Friday, August 14, 2020

BOOK REVIEW: Nickel Boys by Colson Whitehead

Publication Date: July 16, 2019
Publisher: Anchor
Format: Kindle
Pages:  210 Pages
Genre:  African-American Lit
Buy: Kindle | Audiobook

Synopsis:

When Elwood Curtis, a black boy growing up in 1960s Tallahassee, is unfairly sentenced to a juvenile reformatory called the Nickel Academy, he finds himself trapped in a grotesque chamber of horrors. Elwood’s only salvation is his friendship with fellow “delinquent” Turner, which deepens despite Turner’s conviction that Elwood is hopelessly naive, that the world is crooked, and that the only way to survive is to scheme and avoid trouble. As life at the Academy becomes ever more perilous, the tension between Elwood’s ideals and Turner’s skepticism leads to a decision whose repercussions will echo down the decades.

Based on the real story of a reform school that operated for 111 years and warped the lives of thousands of children, The Nickel Boys is a devastating, driven narrative that showcases a great American novelist writing at the height of his powers.

Review: 

I can see why this book won a pulitzer.  Based on the Dozier school in Tampa Florida Whitehead brought to life the inhuman devastating ways mostly orphaned or poor boys were treated.  This book starts with the discovery of a mass grave and the remains show signs of torture and murder.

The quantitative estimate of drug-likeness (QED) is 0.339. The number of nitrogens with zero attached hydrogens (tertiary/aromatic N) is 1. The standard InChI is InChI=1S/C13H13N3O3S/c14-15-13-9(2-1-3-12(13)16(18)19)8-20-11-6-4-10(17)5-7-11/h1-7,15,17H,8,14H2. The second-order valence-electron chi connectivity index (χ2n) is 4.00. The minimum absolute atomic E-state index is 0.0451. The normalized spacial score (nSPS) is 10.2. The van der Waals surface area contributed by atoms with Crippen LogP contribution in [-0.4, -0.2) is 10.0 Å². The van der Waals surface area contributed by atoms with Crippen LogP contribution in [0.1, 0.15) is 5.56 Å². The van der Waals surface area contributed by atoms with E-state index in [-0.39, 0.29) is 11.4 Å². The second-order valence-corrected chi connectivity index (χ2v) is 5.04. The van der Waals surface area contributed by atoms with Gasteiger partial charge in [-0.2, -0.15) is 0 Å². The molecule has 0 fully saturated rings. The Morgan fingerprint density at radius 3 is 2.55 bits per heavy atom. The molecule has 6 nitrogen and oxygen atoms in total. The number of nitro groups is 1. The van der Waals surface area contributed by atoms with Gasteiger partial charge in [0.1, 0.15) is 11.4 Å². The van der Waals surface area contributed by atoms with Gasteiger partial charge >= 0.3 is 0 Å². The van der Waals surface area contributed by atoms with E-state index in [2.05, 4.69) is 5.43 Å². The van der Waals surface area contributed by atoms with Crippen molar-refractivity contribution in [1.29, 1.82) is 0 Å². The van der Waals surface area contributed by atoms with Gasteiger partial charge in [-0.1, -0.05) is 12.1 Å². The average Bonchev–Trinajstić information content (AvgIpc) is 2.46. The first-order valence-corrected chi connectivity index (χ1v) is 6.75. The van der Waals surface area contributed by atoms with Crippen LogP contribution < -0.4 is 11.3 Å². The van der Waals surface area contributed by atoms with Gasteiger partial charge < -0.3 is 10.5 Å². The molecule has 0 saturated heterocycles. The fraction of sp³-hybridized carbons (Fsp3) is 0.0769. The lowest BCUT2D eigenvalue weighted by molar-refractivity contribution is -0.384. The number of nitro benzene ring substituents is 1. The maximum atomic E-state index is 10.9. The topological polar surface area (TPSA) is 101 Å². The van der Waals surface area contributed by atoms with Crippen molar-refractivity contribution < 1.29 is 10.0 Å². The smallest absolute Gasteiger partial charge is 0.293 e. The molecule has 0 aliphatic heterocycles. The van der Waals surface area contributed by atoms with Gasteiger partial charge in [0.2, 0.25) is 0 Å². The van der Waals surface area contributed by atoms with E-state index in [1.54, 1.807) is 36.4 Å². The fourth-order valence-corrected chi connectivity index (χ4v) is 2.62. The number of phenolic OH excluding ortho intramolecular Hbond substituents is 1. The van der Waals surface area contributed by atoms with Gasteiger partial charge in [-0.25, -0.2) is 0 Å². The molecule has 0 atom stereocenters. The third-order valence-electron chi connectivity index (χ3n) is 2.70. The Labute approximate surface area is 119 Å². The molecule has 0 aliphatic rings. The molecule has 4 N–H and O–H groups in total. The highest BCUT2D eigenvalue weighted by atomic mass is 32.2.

I think I'm still reeling from this book, the horror of what people are capable of doing to children when they feel they are better than them is so disturbing. We meet Elwood when he is a young inquisitive child and watch him grow into an idealistic teen who believes in Martin Luther King's vision of the world and feels that he should always try to be his best but this isn't the reality of life in the south. He doesn't understand the way the world really works and keeps finding himself in trouble.  When he decides to hitchhike to a special college English class he finds himself in a stolen car and the cops not caring he is just an innocent passenger.  He is sent to Nickel a re-education home where Elwood thinks he will get a better education and then be able to go to college when he leaves.  What he finds is very different.  The teachers don't care, the work is remedial and most Nickel kids don't even know how to read.  Discipline is random and handed out in the "White House" with a belt and if you are really in trouble you wind up "out back", and never return.  

This is a fantastic and well written book that will stay with me for a long time.  I read Whiteheads Underground Railroad book and I think this is even better.  Amazing author and amazing book.









Discover other books or products I like: https://www.amazon.com/shop/readinggrrl 

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